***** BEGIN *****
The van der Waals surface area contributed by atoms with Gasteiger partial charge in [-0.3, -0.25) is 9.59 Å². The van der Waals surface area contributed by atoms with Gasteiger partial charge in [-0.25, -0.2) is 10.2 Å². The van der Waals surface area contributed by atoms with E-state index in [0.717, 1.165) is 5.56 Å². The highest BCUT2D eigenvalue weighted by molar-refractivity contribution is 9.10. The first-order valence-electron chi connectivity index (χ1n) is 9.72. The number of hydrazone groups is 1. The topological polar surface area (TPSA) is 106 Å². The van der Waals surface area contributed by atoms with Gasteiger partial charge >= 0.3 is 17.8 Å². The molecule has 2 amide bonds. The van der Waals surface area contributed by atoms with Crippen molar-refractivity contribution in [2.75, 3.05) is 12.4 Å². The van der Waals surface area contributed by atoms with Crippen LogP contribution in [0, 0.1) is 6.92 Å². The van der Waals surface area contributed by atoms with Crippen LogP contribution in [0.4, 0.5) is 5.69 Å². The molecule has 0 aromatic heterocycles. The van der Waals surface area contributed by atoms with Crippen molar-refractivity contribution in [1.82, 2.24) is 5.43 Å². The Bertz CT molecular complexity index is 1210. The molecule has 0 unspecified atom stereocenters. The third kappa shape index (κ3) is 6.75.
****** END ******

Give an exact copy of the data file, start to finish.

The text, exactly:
The van der Waals surface area contributed by atoms with Gasteiger partial charge in [-0.3, -0.25) is 9.59 Å². The van der Waals surface area contributed by atoms with Gasteiger partial charge in [-0.25, -0.2) is 10.2 Å². The van der Waals surface area contributed by atoms with E-state index in [0.717, 1.165) is 5.56 Å². The highest BCUT2D eigenvalue weighted by molar-refractivity contribution is 9.10. The first-order valence-electron chi connectivity index (χ1n) is 9.72. The number of hydrazone groups is 1. The topological polar surface area (TPSA) is 106 Å². The van der Waals surface area contributed by atoms with Gasteiger partial charge >= 0.3 is 17.8 Å². The molecule has 2 amide bonds. The van der Waals surface area contributed by atoms with Crippen molar-refractivity contribution in [2.75, 3.05) is 12.4 Å². The van der Waals surface area contributed by atoms with Crippen LogP contribution in [0, 0.1) is 6.92 Å². The van der Waals surface area contributed by atoms with Crippen LogP contribution in [0.4, 0.5) is 5.69 Å². The molecule has 0 aromatic heterocycles. The van der Waals surface area contributed by atoms with Crippen molar-refractivity contribution in [1.82, 2.24) is 5.43 Å². The Bertz CT molecular complexity index is 1210. The molecule has 0 unspecified atom stereocenters. The third kappa shape index (κ3) is 6.75.